Hywel in Parliament - Debates

Welsh Day Debate

25th February 2010

Dr. Hywel Francis (Aberavon) (Lab): May I begin by paying tribute to all the Welsh members of our armed forces in Afghanistan, particularly those who, sadly, have been killed in the service of our country, including Corporal Dean John from my constituency? We should also not forget their families, many of whom are very active in voluntary organisations. For example, Dean's mother, Mrs. Deborah John, is very active and doing outstanding work in our area in the well-known organisation SAFFA-the Soldiers, Sailors, Airmen and Families Association.

We should also remember the work of the Royal British Legion. I am sure many Members on both sides of the House would join me in endorsing the RBL general election manifesto. Many of my constituents have drawn it to my attention, and I am delighted to endorse that manifesto. Two of them, Tom Fellows and Roger Sheppard, have been doing some excellent work in recent years. I wish to draw particular attention to two policies in the manifesto, which have already been referred to by many Members:

"Make the NHS priority treatment system work for veterans with injuries caused by Service in the Armed Forces" and, "Tackle poverty among" older veterans and widows.

As many Members have said, this Welsh day debate provides us with a welcome opportunity to reflect on our work over the last year and to look forward to the future. In the past year, we all looked back on what I, and many Members on both sides of the House, would call a decade of achievement in democratic devolution, or as my distinguished predecessor, Lord Morris of Aberavon, rightly and often termed it, the repatriation of power to Wales.

I am proud to say, as an enthusiastic supporter of democratic devolution, that the Select Committee on Welsh Affairs, which I chair, has had a growing and always benign role in that process, both scrutinising Government policy and, in more recent times, working with our Welsh Assembly colleagues on pre-legislative scrutiny of LCOs. In a remarkably busy, almost frenetic, five years, the Committee has held 43 inquiries, ranging from the mammoth globalisation inquiry that took place over 18 months, where we called senior Burberry executives to account, to the one-day sitting on the Legal Services Commission. I pay tribute to my hon. Friend the Member for Cardiff, North (Julie Morgan) for her work in that field. When we held that inquiry we successfully called Government Ministers to account. I should add that 25 of these inquiries took place in the past two years, when we were also undertaking our LCO work.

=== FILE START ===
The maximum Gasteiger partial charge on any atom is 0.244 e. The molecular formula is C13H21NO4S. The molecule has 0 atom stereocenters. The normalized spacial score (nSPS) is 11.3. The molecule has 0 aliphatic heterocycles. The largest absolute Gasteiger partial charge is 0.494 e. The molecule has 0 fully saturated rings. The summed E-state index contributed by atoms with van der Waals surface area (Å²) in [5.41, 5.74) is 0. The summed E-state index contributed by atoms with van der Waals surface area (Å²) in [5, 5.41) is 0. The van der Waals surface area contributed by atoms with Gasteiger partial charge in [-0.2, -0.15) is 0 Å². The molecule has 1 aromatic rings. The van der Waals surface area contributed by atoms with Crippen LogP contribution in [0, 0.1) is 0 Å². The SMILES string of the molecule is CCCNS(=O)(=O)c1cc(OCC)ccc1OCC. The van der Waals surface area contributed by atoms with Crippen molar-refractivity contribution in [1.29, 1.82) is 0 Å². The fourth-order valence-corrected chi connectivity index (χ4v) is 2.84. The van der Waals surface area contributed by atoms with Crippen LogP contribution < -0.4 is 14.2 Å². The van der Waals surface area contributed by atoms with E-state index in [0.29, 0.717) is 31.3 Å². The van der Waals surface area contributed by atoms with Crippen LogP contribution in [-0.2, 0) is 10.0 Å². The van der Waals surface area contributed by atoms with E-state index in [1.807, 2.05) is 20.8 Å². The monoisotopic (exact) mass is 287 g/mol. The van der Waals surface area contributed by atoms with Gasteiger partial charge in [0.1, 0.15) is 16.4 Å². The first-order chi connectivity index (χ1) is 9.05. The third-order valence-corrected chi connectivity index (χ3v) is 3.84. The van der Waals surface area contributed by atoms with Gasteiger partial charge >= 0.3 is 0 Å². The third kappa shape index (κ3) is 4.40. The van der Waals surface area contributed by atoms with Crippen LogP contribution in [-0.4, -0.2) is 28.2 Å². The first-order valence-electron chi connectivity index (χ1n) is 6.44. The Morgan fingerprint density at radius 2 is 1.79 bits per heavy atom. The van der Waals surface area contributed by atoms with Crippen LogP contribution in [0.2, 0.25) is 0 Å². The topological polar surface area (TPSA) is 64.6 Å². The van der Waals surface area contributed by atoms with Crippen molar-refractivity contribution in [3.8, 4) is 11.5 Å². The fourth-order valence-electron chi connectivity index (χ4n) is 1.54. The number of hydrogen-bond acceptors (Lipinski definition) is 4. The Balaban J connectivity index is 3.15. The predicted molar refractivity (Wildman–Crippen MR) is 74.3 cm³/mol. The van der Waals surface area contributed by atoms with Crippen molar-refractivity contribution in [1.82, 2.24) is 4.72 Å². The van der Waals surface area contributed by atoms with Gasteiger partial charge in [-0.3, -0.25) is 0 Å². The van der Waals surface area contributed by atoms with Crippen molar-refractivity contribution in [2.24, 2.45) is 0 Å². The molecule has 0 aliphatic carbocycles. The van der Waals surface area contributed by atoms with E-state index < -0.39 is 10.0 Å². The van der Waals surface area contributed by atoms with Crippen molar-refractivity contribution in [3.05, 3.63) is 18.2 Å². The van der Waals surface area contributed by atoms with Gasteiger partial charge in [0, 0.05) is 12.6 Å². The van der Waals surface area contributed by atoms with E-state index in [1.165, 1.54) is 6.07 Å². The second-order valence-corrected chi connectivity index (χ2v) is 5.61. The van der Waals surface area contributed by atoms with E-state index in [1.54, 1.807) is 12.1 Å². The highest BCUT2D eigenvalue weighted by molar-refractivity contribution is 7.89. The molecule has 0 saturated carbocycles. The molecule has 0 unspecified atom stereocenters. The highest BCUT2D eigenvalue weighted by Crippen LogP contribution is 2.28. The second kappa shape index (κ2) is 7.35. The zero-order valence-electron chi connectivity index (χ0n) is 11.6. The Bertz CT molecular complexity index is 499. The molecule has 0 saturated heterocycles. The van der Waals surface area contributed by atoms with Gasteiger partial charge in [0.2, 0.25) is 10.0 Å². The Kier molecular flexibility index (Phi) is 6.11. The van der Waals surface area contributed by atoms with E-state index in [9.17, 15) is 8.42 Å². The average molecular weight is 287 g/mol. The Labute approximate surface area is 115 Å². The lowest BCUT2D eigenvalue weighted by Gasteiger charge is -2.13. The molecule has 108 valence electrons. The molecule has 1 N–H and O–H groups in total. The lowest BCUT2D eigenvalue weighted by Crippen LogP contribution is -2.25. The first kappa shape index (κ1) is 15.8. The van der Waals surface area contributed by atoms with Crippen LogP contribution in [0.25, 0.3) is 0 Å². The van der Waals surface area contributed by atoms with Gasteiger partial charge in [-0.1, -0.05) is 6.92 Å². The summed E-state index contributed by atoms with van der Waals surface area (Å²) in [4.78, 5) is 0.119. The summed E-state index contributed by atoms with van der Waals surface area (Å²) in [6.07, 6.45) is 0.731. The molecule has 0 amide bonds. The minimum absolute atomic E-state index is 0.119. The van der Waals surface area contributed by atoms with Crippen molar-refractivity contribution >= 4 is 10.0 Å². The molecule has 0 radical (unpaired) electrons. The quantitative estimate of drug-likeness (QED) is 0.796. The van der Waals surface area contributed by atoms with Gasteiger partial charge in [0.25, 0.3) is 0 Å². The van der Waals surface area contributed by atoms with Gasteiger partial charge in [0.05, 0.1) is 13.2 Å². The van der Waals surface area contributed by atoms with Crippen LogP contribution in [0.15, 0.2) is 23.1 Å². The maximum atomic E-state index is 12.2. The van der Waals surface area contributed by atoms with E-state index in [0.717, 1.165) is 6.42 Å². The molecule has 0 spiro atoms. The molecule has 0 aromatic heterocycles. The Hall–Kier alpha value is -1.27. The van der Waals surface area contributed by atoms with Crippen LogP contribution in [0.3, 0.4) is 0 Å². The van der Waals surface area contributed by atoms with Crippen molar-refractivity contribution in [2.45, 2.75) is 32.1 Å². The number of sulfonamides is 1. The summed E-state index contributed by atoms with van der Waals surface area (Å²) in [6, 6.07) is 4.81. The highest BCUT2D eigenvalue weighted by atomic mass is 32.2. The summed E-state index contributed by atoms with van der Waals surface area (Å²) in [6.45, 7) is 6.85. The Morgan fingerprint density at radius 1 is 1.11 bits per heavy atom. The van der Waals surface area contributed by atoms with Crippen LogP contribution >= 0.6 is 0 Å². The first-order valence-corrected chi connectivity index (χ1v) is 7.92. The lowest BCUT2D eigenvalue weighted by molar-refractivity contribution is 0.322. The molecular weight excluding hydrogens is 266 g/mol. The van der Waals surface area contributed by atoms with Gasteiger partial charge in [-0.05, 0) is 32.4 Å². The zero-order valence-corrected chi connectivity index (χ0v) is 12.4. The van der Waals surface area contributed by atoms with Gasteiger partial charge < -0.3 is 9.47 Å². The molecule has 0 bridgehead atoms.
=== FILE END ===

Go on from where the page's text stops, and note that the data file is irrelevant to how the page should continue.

It has been an exceptionally busy last year for the Welsh Affairs Committee. About half our work over the past 12 months has been on scrutinising LCOs and thus devolving further powers to the Assembly. As we have heard from other hon. Members, these included the Welsh language LCO, which has now received Royal Assent and has paved the way for new Measures relating to the Welsh language to be passed in the Assembly. The publication of our enlightened and unanimous report was arguably our greatest achievement over the past five years. The environment LCO has also completed its progress and will enable Wales to lead the way in tackling pollution and litter and in encouraging recycling.

The Committee recently reported on its 15th LCO and has now completed work on all the LCOs that have been laid before the House. That is surprising, given that two years ago many people outside this House would not have believed that we could have done this work. Despite much doom and gloom in those quarters-people were daunted by what they described as "complexity" and did not understand that all legislative processes are complex-we did win through in the end. I wish to thank all the members of the Committee for their dedication and commitment to completing this scrutiny work in a timely and very thorough fashion. Whether the latest LCOs complete their remaining parliamentary stages will depend on the date of the general election, but my Committee has worked hard to make sure that they have every chance of doing so.

I am pleased that our work has been recognised elsewhere, and not only in debates in this House. For example, it was recognised by Sir Gus O'Donnell, the head of the civil service, when he gave evidence to us recently as part of our current inquiry into the relationship between Wales and Whitehall. It will be the last major inquiry that the Committee undertakes during this Parliament, but it will also be one of the most important. It was inspired by a short inquiry that we completed last year into the decision by the Legal Services Commission to scale down its operations in Cardiff. That decision was taken without consulting the Welsh Assembly Government or the Wales Office, and with no regard to increasing legal divergence post devolution. As a result of our inquiry, the LSC has not implemented its planned changes and is reconsidering its decisions. That is just one example of a decision being made centrally with no proper awareness of its potential impact on Wales.